The 2015 elections in Nigeria are about Muhammadu Buhari of APC and Goodluck Jonathan of PDP. Those who are not voting will be voting for ‘no one’. Voting for ‘no one’ is legitimate in a democracy. Beyond the relevance games, rumours, slander, seditions, insults, accusations, libel, smears, cross-carpeting, campaigns, anti-campaigns and all what not, on Election Day people will vote. I suspect the choice of candidate to be voted for will be based mostly on ethnicity, [political] ricism, religion and beer parlour logic or mai chai corner consensus. It would have been better if the elections were based on a rational basis.
Some say Jonathan should be president while Buhari should be head of Economic and Financial Crimes Commission because Buhari is so keen on anti-corruption. Some others say Buhari should be president and Jonathan the head of Niger Delta Development Commission because Jonathan is so keen on development. Such comments are an insult to democracy. A very fundamental implication of constitutional democracy is, that with certain few exceptions, “anyone can vote or be voted for”. Convicted felons even win elections from jail. This should be true in Nigeria and not be decided by expedient consensus but the constitution.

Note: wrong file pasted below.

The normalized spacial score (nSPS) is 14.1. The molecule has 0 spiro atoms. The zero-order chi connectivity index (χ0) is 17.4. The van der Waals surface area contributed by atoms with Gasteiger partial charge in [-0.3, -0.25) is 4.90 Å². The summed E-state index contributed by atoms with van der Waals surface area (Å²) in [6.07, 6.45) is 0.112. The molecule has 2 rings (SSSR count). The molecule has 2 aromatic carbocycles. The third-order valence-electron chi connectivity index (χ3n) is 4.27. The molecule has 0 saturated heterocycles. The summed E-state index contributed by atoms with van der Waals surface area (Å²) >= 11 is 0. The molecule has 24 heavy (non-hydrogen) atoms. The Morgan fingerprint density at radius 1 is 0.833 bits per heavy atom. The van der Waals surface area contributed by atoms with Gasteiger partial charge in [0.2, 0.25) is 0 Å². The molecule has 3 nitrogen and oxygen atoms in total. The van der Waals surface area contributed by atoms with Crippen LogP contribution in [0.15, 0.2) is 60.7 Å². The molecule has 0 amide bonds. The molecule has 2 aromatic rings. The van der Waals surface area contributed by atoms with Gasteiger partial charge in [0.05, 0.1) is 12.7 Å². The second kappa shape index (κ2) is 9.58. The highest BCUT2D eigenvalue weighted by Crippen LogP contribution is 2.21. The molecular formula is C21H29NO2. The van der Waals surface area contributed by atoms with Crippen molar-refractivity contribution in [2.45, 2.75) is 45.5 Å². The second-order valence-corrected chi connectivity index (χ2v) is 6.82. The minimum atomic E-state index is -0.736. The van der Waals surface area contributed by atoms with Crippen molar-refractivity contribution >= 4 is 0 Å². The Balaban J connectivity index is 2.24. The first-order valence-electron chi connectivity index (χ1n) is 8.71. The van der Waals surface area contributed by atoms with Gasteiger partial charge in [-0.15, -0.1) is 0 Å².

[Military] Dictatorships are exactly what they are, dictatorships. In every part of this world where a military coup d’état takes place ousting a democratic government certain “invariable things” happen; the constitution is proscribed; draconian laws are put in place; a high focus on state enforced social discipline is adopted; arrests, detentions and imprisonments without due process are common; media and information suppression becomes pervasive. The intensity of the “invariable things” depends on the level of enlightenment or the ability of the citizens to resist. I would like people to search for military dictators who have not conformed to enacting the “invariable things”. Note that military coups strictly arise in failed democracies not flourishing ones.